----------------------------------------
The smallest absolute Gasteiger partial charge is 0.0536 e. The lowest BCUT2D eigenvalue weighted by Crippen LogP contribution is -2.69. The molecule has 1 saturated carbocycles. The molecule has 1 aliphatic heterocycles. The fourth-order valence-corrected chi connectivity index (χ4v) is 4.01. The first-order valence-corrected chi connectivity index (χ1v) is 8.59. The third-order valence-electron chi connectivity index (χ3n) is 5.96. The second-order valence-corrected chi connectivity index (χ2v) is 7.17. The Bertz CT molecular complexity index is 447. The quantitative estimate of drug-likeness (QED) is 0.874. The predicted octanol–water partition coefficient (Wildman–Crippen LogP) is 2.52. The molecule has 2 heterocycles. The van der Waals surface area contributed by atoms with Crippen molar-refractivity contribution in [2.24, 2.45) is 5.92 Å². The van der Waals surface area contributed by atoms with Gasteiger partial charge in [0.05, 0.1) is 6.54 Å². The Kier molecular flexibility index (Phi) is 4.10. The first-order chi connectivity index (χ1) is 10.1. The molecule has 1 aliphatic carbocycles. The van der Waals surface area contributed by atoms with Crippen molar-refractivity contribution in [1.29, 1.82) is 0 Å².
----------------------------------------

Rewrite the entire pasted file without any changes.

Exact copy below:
The smallest absolute Gasteiger partial charge is 0.0536 e. The lowest BCUT2D eigenvalue weighted by Crippen LogP contribution is -2.69. The molecule has 1 saturated carbocycles. The molecule has 1 aliphatic heterocycles. The fourth-order valence-corrected chi connectivity index (χ4v) is 4.01. The first-order valence-corrected chi connectivity index (χ1v) is 8.59. The third-order valence-electron chi connectivity index (χ3n) is 5.96. The second-order valence-corrected chi connectivity index (χ2v) is 7.17. The Bertz CT molecular complexity index is 447. The quantitative estimate of drug-likeness (QED) is 0.874. The predicted octanol–water partition coefficient (Wildman–Crippen LogP) is 2.52. The molecule has 2 heterocycles. The van der Waals surface area contributed by atoms with Crippen molar-refractivity contribution in [2.24, 2.45) is 5.92 Å². The van der Waals surface area contributed by atoms with Gasteiger partial charge in [0.05, 0.1) is 6.54 Å². The Kier molecular flexibility index (Phi) is 4.10. The first-order chi connectivity index (χ1) is 10.1. The molecule has 1 aliphatic carbocycles. The van der Waals surface area contributed by atoms with Crippen molar-refractivity contribution in [1.29, 1.82) is 0 Å².